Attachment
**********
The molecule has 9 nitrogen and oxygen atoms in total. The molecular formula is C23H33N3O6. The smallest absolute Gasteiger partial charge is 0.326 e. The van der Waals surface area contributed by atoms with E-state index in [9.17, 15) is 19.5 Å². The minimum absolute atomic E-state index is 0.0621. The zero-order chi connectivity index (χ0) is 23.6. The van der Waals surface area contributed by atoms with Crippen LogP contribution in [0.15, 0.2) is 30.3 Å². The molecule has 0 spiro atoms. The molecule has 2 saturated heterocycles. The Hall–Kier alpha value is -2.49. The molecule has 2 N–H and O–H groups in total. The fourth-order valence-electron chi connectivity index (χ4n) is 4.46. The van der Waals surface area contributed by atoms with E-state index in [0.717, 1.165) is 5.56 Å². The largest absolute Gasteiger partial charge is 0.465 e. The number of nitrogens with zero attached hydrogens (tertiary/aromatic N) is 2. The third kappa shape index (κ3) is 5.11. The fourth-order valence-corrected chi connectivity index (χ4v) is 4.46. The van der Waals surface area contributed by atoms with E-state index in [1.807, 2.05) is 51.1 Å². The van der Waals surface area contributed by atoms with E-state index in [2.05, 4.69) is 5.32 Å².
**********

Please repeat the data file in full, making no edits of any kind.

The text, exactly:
The molecule has 9 nitrogen and oxygen atoms in total. The molecular formula is C23H33N3O6. The smallest absolute Gasteiger partial charge is 0.326 e. The van der Waals surface area contributed by atoms with E-state index in [9.17, 15) is 19.5 Å². The minimum absolute atomic E-state index is 0.0621. The zero-order chi connectivity index (χ0) is 23.6. The van der Waals surface area contributed by atoms with Crippen LogP contribution in [0.15, 0.2) is 30.3 Å². The molecule has 0 spiro atoms. The molecule has 2 saturated heterocycles. The Hall–Kier alpha value is -2.49. The molecule has 2 N–H and O–H groups in total. The fourth-order valence-electron chi connectivity index (χ4n) is 4.46. The van der Waals surface area contributed by atoms with E-state index in [0.717, 1.165) is 5.56 Å². The largest absolute Gasteiger partial charge is 0.465 e. The number of nitrogens with zero attached hydrogens (tertiary/aromatic N) is 2. The third kappa shape index (κ3) is 5.11. The fourth-order valence-corrected chi connectivity index (χ4v) is 4.46. The van der Waals surface area contributed by atoms with E-state index in [1.807, 2.05) is 51.1 Å². The van der Waals surface area contributed by atoms with E-state index in [2.05, 4.69) is 5.32 Å².